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Programs and Resources for Affordable Senior Living in NYC

Year by year, New York City’s population is quickly growing grayer. According to a Department of Health and Mental Hygiene report titled The Health of Older Adults in New York City, New Yorkers aged 65 and older currently make up more than 13% of the city’s population, and in the three decades between 2010 and the year 2040, the population of older New Yorkers is expected to grow by 41%. The ongoing financial crisis faced by the city in the wake of the COVID-19 pandemic has also exacerbated a preexisting housing shortage in the city. As an increasingly large proportion of city residents are considering what their housing prospects will look like as they approach retirement, it’s well worth taking a look at the resources New York City provides to seniors who are seeking accommodations.

Challenges Faced by Seniors in New York City

There are many aspects to city living that are very appealing to senior citizens. While those facing retirement in more remote areas run the risk of spending their days in tedium, New York City offers access to an unending array of museums, performance venues, and art exhibits, many of which are counted among the finest cultural institutions in the world. The city’s public transportation system also ensures that these attractions remain accessible to seniors even if they no longer possess the ability to drive. Keeping a residence in New York City also means living in close proximity to some of the country’s best medical facilities, which can be a matter of great importance to seniors facing serious health issues. Finally, many seniors have family or other close connections in the city who they wish to remain near.

Unfortunately, the city has become an increasingly difficult place for older adults to find accessible and affordable residences once they stop working. Senior poverty is a pressing issue across all five boroughs, with one in seven senior New Yorkers reported to be living below the poverty line. Rent has recently skyrocketed across the city at an astounding rate—rising an average of 33% from January 2021 to January 2022—which creates a difficult situation for seniors who rely on a fixed income from pensions or other retirement plans.

Seniors who have experienced oppression due to their race, gender, membership in the LGBTQ community, and other aspects of their personal background face an even greater financial disadvantage. For example, while 7% of white seniors living in New York City live in poverty, more than 19% of Latino seniors, 17% of Black seniors, and 13% of Asian seniors face income insecurity. Because people of color are statistically underpaid compared to their white peers, they often accumulate fewer savings over the course of their lifetimes and thus have more limited funds to work with when seeking housing in retirement.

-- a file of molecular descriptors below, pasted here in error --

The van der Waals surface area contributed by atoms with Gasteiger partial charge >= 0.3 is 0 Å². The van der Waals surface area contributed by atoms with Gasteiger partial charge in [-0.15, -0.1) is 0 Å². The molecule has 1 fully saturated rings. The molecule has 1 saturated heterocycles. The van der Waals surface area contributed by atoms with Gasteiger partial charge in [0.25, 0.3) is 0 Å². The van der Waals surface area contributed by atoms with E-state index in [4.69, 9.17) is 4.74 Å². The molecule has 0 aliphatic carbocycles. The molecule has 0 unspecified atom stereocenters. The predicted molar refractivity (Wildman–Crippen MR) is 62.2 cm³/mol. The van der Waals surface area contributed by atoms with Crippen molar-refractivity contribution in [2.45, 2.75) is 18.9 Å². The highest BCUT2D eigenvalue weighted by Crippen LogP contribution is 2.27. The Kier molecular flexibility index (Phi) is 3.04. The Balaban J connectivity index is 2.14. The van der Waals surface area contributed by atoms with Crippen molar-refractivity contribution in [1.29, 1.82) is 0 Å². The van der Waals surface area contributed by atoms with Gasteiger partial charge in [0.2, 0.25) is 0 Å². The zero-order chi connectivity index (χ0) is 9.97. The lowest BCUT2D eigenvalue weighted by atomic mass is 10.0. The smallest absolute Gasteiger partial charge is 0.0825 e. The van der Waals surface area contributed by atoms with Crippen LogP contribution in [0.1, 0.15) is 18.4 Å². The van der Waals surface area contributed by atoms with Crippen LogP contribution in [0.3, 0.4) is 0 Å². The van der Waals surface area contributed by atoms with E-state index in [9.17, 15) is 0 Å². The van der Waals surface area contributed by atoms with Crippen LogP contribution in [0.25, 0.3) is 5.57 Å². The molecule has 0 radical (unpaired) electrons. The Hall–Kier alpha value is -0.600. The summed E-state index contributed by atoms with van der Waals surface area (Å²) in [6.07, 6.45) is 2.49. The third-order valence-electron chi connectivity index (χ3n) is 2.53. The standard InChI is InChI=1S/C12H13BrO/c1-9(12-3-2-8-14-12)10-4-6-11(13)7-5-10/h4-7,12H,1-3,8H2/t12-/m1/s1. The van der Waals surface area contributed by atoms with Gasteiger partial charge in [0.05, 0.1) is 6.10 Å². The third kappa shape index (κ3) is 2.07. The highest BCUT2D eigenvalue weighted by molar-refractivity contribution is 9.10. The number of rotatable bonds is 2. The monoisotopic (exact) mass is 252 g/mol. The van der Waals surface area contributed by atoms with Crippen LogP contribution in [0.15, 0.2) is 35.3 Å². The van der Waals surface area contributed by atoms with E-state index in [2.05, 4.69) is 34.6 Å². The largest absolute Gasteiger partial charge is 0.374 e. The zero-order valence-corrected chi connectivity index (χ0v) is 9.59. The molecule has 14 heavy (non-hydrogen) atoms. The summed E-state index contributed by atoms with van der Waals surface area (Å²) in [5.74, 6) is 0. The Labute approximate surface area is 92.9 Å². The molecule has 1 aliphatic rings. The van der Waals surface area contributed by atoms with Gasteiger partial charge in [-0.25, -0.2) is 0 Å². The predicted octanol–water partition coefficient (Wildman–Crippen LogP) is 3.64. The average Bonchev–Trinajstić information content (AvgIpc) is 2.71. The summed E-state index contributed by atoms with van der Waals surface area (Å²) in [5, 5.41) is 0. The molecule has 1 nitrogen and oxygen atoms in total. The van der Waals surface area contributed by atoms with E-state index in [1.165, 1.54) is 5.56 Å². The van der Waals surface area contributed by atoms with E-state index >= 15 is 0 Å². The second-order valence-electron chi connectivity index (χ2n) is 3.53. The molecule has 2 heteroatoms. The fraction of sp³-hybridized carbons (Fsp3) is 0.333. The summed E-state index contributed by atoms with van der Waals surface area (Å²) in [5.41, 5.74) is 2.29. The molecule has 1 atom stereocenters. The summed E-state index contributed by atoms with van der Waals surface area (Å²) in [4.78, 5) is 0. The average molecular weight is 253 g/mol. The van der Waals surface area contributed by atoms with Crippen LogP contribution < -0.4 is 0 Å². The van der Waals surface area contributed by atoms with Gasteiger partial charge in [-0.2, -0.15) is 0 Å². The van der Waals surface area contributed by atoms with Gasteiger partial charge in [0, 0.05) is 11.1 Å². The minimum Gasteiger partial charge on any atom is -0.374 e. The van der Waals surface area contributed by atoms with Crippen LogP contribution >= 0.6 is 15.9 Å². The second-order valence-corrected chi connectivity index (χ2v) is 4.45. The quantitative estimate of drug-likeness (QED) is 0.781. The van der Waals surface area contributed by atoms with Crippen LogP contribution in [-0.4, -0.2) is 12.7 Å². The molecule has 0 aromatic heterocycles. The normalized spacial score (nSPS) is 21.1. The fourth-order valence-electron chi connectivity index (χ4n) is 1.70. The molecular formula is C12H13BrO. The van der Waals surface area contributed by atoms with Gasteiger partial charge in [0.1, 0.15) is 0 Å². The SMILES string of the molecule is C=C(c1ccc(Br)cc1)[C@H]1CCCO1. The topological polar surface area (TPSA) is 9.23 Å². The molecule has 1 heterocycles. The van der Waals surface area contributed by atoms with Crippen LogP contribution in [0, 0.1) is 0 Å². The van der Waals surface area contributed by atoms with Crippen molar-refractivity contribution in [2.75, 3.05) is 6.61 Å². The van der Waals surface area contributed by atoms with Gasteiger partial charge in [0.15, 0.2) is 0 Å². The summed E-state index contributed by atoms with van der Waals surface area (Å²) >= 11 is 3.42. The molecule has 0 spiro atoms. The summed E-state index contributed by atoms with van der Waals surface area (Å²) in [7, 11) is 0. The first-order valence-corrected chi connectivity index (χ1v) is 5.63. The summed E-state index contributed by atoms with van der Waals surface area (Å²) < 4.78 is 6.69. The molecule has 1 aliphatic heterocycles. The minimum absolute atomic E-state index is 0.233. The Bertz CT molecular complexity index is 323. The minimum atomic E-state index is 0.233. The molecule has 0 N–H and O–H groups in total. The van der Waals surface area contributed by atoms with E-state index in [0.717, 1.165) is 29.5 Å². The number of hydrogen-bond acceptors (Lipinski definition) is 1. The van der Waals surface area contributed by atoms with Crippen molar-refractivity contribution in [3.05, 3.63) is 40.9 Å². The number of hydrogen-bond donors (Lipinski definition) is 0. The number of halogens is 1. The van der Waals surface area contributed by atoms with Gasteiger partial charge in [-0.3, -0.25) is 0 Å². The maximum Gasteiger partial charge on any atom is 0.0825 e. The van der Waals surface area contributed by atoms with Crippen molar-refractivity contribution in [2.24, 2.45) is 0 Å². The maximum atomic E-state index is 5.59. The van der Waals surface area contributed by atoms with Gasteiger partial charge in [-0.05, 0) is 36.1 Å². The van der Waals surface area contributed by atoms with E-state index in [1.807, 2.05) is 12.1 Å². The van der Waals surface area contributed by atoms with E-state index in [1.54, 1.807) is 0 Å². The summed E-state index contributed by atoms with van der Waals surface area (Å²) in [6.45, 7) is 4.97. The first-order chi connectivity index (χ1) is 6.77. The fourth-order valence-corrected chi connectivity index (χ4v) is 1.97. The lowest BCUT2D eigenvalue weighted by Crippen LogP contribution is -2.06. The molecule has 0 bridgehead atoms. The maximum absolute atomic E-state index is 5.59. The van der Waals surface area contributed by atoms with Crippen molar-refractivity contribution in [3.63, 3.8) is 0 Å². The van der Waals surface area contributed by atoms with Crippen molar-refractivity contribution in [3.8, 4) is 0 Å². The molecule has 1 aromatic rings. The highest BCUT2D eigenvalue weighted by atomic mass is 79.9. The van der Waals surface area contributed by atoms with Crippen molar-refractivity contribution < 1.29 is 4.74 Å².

Housing Resources for NYC Seniors

Fortunately, city officials have long been aware of this issue and have instituted several programs intended to make housing more accessible for New York City’s senior residents. The city’s 311 website includes a page detailing the housing options available for low-income seniors, including affordable housing, nursing homes, assisted living, and even home sharing.

Home sharing is a program coordinated by the New York Foundation for Senior Citizens (or NYFSC) that helps to pair “hosts” with extra bedrooms or living spaces with “guests” in need of housing. Either the guest or host must be over the age of 60. Guests generally help ease their host’s financial burdens by taking on part of the cost of rent and, as determined by individual arrangements, may also help with household tasks. For seniors who wish to remain in their current homes but are increasingly struggling to make rent, home sharing can be an excellent option.

New York City has also erected a number of residential buildings specifically reserved for low-income residents aged 62 years and up through its Senior Affordable Rental Apartments (or SARA) Program and the U.S. Department of Housing and Urban Development’s Supportive Housing for the Elderly Program. NYFSC also runs a subsidized housing program to allow seniors to age in place.

The demand for these affordable units is much higher than the number of apartments actually available, however, with one 99-unit building recently receiving over 65,000 tenant applications. LiveOn NY, an advocacy group of aging New Yorkers, found that seniors spend an average of seven to ten years sitting on a waitlist before being admitted to HUD housing.